We have advised our clients for years to only transmit protected health information (PHI) if it is encrypted. We have also recommended encryption for the data at rest. With the rise of hacking, this is never more important. There are many problems that can arise from compromised email accounts.
It only takes one employee’s email account to get hacked, then the hacker can view what the user has stored, who they communicate with, and who they do not speak with directly. Let’s review each one:
Contents of email. Of course, you do not want an unknown person reading your emails, but it is even worse if your email account contains PHI. The hacker can take that information, sell it, or even target your patients to gain more information.
The hacker can also see who you are communicating with and now they can target your co-workers into giving them information by impersonating you.
They also know who you only communicate with via email. This sets the stage for phone conversations since you do not know what this person sounds like. The hacker can request wire transfers, employee lists, patient lists, the amount of information that they are willing to request is only limited by their imagination.
These attacks may be targeted for financial gain, identity theft, or medical insurance theft. Regardless of the hackers’ motives, they all can be devastating to a practice. Just last year an Orlando practice had 4 email accounts compromised and over 447K patients were affected. When considering the methods to secure email accounts, you must also consider which devices are used to access email. This furthers the security requirements. A thorough risk analysis will uncover potential vulnerabilities and give you the opportunity to avoid a data breach.
That brings me to the next topic… if you don’t need to store it, DO NOT. If you can move the needed documentation to a secure server or your EHR, then do. If there isn’t a “need” to store patient information (or any sensitive information) in email, then remove it. This also applies to “old” patient records in databases or software. There is a reason behind medical record retention requirements, and when it is safe to dispose of medical records, then do! This too reduces your liability!
To find out more about how our online HIPAA Keeper™ can help your organization with HIPAA Compliance click here:
When an employee is terminated, it is necessary to remove access to protected health information (PHI) immediately. It is just as important for employees not to share their log-in credentials with anyone. The City of New Haven, Connecticut found out the hard way. In January 2017 the New Haven Health Department filed a breach report stating that a terminated employee may have accessed a file on a New Haven computer that contained PHI (protected health information) of 498 individuals. During the OCR’s investigation they discovered the former employee had returned to the health department eight days after being terminated and logged into her old computer and downloaded patient information to a USB drive. They also uncovered that the former employee had shared her user credentials with an intern, who continued to use these credentials to access PHI.
As we have mentioned before, when you are under investigation, they review all of your compliance efforts and not just the incident that provoked the investigation. During this investigation, the OCR determined they failed to conduct a system wide risk analysis and failed to implement access controls and termination procedures.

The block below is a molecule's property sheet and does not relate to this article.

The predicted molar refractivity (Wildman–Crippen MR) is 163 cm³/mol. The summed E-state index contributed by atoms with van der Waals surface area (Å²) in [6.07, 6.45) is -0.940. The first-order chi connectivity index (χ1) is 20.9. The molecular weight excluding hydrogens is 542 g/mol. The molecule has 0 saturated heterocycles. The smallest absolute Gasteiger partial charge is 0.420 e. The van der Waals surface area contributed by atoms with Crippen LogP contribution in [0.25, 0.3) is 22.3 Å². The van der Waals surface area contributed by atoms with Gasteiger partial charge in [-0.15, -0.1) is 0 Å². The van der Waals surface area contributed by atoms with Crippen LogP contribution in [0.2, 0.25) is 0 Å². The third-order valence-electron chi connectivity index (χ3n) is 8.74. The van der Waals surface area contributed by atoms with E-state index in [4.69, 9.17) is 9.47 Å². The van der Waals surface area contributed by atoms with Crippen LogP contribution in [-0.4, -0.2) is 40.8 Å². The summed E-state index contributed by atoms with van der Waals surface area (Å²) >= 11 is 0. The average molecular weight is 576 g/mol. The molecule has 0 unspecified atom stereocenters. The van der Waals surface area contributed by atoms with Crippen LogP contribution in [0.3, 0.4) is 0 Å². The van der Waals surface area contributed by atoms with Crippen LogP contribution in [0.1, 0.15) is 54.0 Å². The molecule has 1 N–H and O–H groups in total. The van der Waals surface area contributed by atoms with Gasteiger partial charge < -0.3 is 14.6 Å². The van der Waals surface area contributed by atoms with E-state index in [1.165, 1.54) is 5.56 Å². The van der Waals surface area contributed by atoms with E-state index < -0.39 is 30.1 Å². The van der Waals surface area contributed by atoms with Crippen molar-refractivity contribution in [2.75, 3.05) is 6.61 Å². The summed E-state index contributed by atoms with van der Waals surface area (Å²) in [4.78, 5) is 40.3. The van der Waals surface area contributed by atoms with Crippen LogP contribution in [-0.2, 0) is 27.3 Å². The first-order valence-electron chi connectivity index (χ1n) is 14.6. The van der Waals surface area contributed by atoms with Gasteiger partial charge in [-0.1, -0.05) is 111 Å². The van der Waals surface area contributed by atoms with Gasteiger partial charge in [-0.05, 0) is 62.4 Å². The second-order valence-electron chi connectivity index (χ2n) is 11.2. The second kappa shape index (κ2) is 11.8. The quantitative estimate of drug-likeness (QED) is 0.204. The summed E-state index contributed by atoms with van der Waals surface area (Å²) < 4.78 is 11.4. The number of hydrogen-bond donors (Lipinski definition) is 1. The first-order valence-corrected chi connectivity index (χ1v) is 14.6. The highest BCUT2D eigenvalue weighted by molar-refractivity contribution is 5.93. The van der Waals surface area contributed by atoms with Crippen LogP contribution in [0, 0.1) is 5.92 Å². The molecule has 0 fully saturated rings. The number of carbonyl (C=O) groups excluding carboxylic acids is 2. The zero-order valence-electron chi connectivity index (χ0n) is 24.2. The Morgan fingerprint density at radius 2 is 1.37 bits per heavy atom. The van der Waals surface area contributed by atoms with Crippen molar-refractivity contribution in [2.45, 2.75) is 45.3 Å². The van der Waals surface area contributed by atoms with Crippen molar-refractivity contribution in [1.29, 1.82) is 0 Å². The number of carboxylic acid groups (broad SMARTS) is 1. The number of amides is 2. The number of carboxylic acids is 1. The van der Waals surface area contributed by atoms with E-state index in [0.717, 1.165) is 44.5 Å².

“Medical providers need to know who in their organization can access patient data at all times. When someone’s employment ends, so must their access to patient records,” said OCR Director Roger Severino.
This mistake cost the City of New Haven $202, 400 and they must implement a robust corrective action plan that includes two years of monitoring.
Many covered entities struggle to understand what is “right of access” for individuals. Under HIPAA and the Omnibus Rule, a patient has the “right” to request a copy of their medical record in the format of their choice (if available). What this means is, a medical provider is not required to purchase special equipment or software to meet these requests. With that said, if a patient requests a CD or DVD of their medical records and you do not have a DVD drive, you would not necessarily be required to purchase one. Keep in mind, DVD drives are only about $25 and it would not be unreasonable for a practice to purchase one. Of course, the ideal situation would be to direct the patient to your EHR portal and download it themselves. However, you can’t require them to do so.
When a patient requests the right to access their PHI (protected health information), be sure to have the patient sign a written request and make note of the date. A provider has 30 days to supply the patient with this information. To extend the time, the covered entity must, within the initial 30 days, inform the individual in writing of the reasons for the delay and the date by which the covered entity will provide access. Keep in mind, only one extension is permitted per access request.
The next area of confusion is the fee limitation. Copying fees for medical records are set by individual states and typically refer to the cost of labor, printing, and delivery of paper or electronic data. The labor fee does not permit the provider to charge for the preparation of the data but labor costs could include skilled technical staff time spent to create and copy the electronic file, such as compiling, extracting, scanning and burning [PHI] to media.
The Flat Fee rate option is not cap, merely an option rather than calculating the actual cost of labor and printing. Many providers are utilizing this method since it is easier than calculating the actual costs.
On January 23, 2020, a federal court vacated the “third-party directive” within the individual right of access “insofar as it expands the HITECH Act’s third-party directive beyond requests for a copy of an electronic health record with respect to PHI (protected health information) in an electronic format.” Additionally, the fee limitation set forth at 45 C.F.R. § 164.524(c)(4) will apply only to a patient’s request for access to their own records, and does not apply to a patient’s request to transmit records to a third party.